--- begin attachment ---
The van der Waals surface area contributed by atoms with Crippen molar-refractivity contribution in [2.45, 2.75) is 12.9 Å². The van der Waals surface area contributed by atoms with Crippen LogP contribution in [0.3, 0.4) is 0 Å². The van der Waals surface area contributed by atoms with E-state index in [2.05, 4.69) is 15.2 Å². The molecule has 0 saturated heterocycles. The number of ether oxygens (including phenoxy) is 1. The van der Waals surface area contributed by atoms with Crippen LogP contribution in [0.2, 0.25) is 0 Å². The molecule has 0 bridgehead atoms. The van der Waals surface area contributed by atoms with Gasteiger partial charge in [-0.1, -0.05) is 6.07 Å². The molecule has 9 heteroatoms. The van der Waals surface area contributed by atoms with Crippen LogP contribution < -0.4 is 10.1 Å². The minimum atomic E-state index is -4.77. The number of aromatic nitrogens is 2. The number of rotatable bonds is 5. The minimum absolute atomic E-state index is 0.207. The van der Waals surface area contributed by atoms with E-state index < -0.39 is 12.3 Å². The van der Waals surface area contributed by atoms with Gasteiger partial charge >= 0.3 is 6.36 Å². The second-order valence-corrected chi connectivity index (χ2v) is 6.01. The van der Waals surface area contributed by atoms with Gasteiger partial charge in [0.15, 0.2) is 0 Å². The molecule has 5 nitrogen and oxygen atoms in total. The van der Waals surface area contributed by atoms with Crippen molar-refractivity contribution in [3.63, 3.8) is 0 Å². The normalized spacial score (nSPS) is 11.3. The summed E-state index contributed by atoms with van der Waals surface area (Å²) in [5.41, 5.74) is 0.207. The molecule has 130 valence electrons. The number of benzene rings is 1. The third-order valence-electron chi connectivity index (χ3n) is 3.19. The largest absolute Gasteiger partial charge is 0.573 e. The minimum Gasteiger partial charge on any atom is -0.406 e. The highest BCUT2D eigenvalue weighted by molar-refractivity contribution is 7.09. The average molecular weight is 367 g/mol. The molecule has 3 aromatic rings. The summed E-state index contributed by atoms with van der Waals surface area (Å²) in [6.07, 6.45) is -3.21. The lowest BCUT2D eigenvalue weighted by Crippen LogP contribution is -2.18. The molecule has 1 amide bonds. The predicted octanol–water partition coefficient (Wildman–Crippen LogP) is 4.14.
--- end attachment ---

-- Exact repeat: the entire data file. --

The van der Waals surface area contributed by atoms with Crippen molar-refractivity contribution in [2.45, 2.75) is 12.9 Å². The van der Waals surface area contributed by atoms with Crippen LogP contribution in [0.3, 0.4) is 0 Å². The van der Waals surface area contributed by atoms with E-state index in [2.05, 4.69) is 15.2 Å². The molecule has 0 saturated heterocycles. The number of ether oxygens (including phenoxy) is 1. The van der Waals surface area contributed by atoms with Crippen LogP contribution in [0.2, 0.25) is 0 Å². The molecule has 0 bridgehead atoms. The van der Waals surface area contributed by atoms with Gasteiger partial charge in [-0.1, -0.05) is 6.07 Å². The molecule has 9 heteroatoms. The van der Waals surface area contributed by atoms with Crippen LogP contribution < -0.4 is 10.1 Å². The minimum atomic E-state index is -4.77. The number of aromatic nitrogens is 2. The number of rotatable bonds is 5. The minimum absolute atomic E-state index is 0.207. The van der Waals surface area contributed by atoms with E-state index < -0.39 is 12.3 Å². The van der Waals surface area contributed by atoms with Gasteiger partial charge >= 0.3 is 6.36 Å². The second-order valence-corrected chi connectivity index (χ2v) is 6.01. The van der Waals surface area contributed by atoms with Gasteiger partial charge in [0.15, 0.2) is 0 Å². The molecule has 5 nitrogen and oxygen atoms in total. The van der Waals surface area contributed by atoms with Crippen molar-refractivity contribution in [3.63, 3.8) is 0 Å². The normalized spacial score (nSPS) is 11.3. The summed E-state index contributed by atoms with van der Waals surface area (Å²) in [5.41, 5.74) is 0.207. The molecule has 130 valence electrons. The number of benzene rings is 1. The third-order valence-electron chi connectivity index (χ3n) is 3.19. The largest absolute Gasteiger partial charge is 0.573 e. The minimum Gasteiger partial charge on any atom is -0.406 e. The highest BCUT2D eigenvalue weighted by molar-refractivity contribution is 7.09. The average molecular weight is 367 g/mol. The molecule has 3 aromatic rings. The summed E-state index contributed by atoms with van der Waals surface area (Å²) in [6.07, 6.45) is -3.21. The lowest BCUT2D eigenvalue weighted by Crippen LogP contribution is -2.18. The molecule has 1 amide bonds. The predicted octanol–water partition coefficient (Wildman–Crippen LogP) is 4.14.